Tuesday, June 21, 2011

Charlie Munger: Two Kinds of Businesses

Some businesses must utilize almost all of its earnings (or what seems like earnings) just to remain competitive.

To some extent, this was covered in my previous post.

Airlines and automakers come to mind as good examples.

Those businesses tend to have earnings more in an accounting sense but less so in a real economic sense.
(If earnings need to be reinvested in the asset just to survive, they can hardly be considered useful economically to owners. It's the investment equivalent of running to stay in place.)

The very best investments require modest amounts of capital to deliver a steady or increasing stream of excess cash. If most, or all, of the cash earned needs to be plowed back into a business just to remain competitive, shareholders cannot do well in the long run.

Investing is about buying an asset at a price that allows the excess cash produced to provide a sufficient return considering the risks being taken and the total capital that's employed (over the full life cycle of the investment).

Businesses like Pepsi (PEP), Heinz (HNZ), Johnson & Johnson (JNJ), and Kellogg (K) among others generally produce lots of excess cash earnings that can be distributed to shareholders or used for incremental investments that ultimately benefit shareholders at a later time.

Each needs modest capital to remain competitive.

Each requires little in the way of capital relative to the cash produced.

At least that's been the case historically. The question is, as always, whether that'll change. In the previous post I mentioned the following quote by Charlie Munger:

"There are two kinds of businesses: The first earns 12%, and you can take it out at the end of the year. The second earns 12%, but all the excess cash must be reinvested — there's never any cash. It reminds me of the guy who looks at all of his equipment and says, 'There's all of my profit.' We hate that kind of business."

Pepsi, of course, is an example the first kind of business while things like airlines generally represent the second kind.*

Here is another variation of this idea that Munger presented during this 1994 talk at USC:

"The great lesson in microeconomics is to discriminate between when technology is going to help you and when it's going to kill you. And most people do not get this straight in their heads. But a fellow like Buffett does.

For example, when we were in the textile business, which is a terrible commodity business, we were making low-end textiles—which are a real commodity product. And one day, the people came to Warren and said, 'They've invented a new loom that we think will do twice as much work as our old ones.'

And Warren said, 'Gee, I hope this doesn't work because if it does, I'm going to close the mill.' And he meant it.

What was he thinking? He was thinking, 'It's a lousy business. We're earning substandard returns and keeping it open just to be nice to the elderly workers. But we're not going to put huge amounts of new capital into a lousy business.'

And he knew that the huge productivity increases that would come from a better machine introduced into the production of a commodity product would all go to the benefit of the buyers of the textiles. Nothing was going to stick to our ribs as owners.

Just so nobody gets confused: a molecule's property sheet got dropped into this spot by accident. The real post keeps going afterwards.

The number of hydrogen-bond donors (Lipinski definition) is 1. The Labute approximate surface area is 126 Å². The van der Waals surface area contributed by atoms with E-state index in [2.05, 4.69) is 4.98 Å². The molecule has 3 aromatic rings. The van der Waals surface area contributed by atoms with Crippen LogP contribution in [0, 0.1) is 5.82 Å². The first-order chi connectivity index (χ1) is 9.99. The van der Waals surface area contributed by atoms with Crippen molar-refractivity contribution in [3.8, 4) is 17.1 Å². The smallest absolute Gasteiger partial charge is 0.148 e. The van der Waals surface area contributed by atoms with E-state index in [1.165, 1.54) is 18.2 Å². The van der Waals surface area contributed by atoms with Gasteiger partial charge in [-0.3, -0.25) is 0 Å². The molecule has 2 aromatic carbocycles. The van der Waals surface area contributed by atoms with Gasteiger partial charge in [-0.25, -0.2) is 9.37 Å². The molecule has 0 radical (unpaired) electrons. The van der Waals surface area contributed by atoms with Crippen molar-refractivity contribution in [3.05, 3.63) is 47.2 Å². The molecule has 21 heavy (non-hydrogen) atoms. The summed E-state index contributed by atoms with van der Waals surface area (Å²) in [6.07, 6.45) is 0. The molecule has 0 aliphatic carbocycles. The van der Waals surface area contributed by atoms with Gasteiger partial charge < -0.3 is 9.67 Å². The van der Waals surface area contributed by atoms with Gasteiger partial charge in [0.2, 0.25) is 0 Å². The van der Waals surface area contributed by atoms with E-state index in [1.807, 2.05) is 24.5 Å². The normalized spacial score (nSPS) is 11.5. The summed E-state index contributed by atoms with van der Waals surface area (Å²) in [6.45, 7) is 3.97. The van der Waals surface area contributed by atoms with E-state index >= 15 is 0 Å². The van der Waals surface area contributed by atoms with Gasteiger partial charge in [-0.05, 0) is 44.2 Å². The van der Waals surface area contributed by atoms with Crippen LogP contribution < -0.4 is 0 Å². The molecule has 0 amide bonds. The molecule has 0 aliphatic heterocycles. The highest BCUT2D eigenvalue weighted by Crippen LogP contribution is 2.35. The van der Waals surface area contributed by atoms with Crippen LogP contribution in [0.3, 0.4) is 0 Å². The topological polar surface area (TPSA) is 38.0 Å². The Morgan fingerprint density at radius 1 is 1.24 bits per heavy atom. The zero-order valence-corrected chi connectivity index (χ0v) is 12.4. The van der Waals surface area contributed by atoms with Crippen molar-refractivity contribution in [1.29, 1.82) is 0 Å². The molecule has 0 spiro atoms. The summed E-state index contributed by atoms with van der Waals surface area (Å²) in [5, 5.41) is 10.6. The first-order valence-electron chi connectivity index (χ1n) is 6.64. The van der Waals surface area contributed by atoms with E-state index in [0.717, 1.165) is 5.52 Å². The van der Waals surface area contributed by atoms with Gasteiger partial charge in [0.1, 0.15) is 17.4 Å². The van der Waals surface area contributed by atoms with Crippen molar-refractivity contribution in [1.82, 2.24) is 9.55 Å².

That's such an obvious concept—that there are all kinds of wonderful new inventions that give you nothing as owners except the opportunity to spend a lot more money in a business that's still going to be lousy. The money still won't come to you. All of the advantages from great improvements are going to flow through to the customers."

So, once again, what seems like earnings is actually of the poor quality variety. Those earnings are an illusion. They are there up until the point that shareholders would like to benefit from them.

The earnings exist, for the most part, in an accounting sense only. They are effectively good 'til needed by the owners, I guess. Like a fruit that's rotten before it is even ripe.

The result?

Earnings that are not available as dividends (or buybacks).

Earnings that cannot be used to fund future investments that will produce an attractive return.

Why? They mostly get used up just keeping the existing business alive.

Running in place.


Long PEP and JNJ

Related post:
Charlie Munger: Two Kinds of Businesses - Part II (follow-up)

* Pepsi is just one good example among many. It is both able to pay cash dividends to shareholders, make investments in new products, distribution etc. at a high rate of return to produce future streams of cash, while remaining competitive in its existing business. Favorable returns can also come from something like See's Candies: a business that has little need for capital yet reliably produces a growing stream of cash. If See's were a separate public company, a nice dividend, buyback (if shares were cheap enough), or smart acquisitions would be in order since there aren't many high return investment opportunities within the business. In other words, the incremental capital that can be put to work internally is limited (even if the capital that it does employ generates very attractive returns). So the excess capital needs to be intelligently redeployed by competent management.
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